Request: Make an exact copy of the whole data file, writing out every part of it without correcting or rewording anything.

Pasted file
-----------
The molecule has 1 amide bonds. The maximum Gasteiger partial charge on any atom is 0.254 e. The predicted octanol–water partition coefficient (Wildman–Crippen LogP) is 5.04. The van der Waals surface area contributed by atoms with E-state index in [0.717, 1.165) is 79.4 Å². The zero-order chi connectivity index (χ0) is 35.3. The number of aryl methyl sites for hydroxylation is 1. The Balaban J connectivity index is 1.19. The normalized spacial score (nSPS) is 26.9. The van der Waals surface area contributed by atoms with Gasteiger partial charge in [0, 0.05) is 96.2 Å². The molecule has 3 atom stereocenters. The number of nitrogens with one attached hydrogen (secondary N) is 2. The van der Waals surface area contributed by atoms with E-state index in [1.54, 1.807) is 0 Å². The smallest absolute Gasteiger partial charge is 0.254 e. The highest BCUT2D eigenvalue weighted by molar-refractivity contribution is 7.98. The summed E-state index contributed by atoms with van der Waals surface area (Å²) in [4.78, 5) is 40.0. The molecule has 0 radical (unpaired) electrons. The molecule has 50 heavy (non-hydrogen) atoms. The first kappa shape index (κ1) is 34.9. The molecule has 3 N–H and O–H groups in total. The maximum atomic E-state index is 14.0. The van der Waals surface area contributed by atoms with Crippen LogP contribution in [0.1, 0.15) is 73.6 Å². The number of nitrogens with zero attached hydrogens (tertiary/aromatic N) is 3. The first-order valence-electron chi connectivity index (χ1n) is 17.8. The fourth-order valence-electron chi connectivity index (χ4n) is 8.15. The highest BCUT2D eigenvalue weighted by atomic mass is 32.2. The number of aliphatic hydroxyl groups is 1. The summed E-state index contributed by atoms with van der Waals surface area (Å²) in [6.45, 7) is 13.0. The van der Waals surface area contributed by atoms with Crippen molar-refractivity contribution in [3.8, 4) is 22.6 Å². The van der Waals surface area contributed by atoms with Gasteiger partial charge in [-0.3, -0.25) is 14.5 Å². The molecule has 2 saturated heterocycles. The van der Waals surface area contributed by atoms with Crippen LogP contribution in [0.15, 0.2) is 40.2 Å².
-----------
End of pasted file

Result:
The molecule has 1 amide bonds. The maximum Gasteiger partial charge on any atom is 0.254 e. The predicted octanol–water partition coefficient (Wildman–Crippen LogP) is 5.04. The van der Waals surface area contributed by atoms with E-state index in [0.717, 1.165) is 79.4 Å². The zero-order chi connectivity index (χ0) is 35.3. The number of aryl methyl sites for hydroxylation is 1. The Balaban J connectivity index is 1.19. The normalized spacial score (nSPS) is 26.9. The van der Waals surface area contributed by atoms with Gasteiger partial charge in [0, 0.05) is 96.2 Å². The molecule has 3 atom stereocenters. The number of nitrogens with one attached hydrogen (secondary N) is 2. The van der Waals surface area contributed by atoms with E-state index in [1.54, 1.807) is 0 Å². The smallest absolute Gasteiger partial charge is 0.254 e. The highest BCUT2D eigenvalue weighted by molar-refractivity contribution is 7.98. The summed E-state index contributed by atoms with van der Waals surface area (Å²) in [4.78, 5) is 40.0. The molecule has 0 radical (unpaired) electrons. The molecule has 50 heavy (non-hydrogen) atoms. The first kappa shape index (κ1) is 34.9. The molecule has 3 N–H and O–H groups in total. The maximum atomic E-state index is 14.0. The van der Waals surface area contributed by atoms with Crippen LogP contribution in [0.1, 0.15) is 73.6 Å². The number of nitrogens with zero attached hydrogens (tertiary/aromatic N) is 3. The first-order valence-electron chi connectivity index (χ1n) is 17.8. The fourth-order valence-electron chi connectivity index (χ4n) is 8.15. The highest BCUT2D eigenvalue weighted by atomic mass is 32.2. The number of aliphatic hydroxyl groups is 1. The summed E-state index contributed by atoms with van der Waals surface area (Å²) in [6.45, 7) is 13.0. The van der Waals surface area contributed by atoms with Crippen molar-refractivity contribution in [3.8, 4) is 22.6 Å². The van der Waals surface area contributed by atoms with Gasteiger partial charge in [-0.3, -0.25) is 14.5 Å². The molecule has 2 saturated heterocycles. The van der Waals surface area contributed by atoms with Crippen LogP contribution in [0.15, 0.2) is 40.2 Å².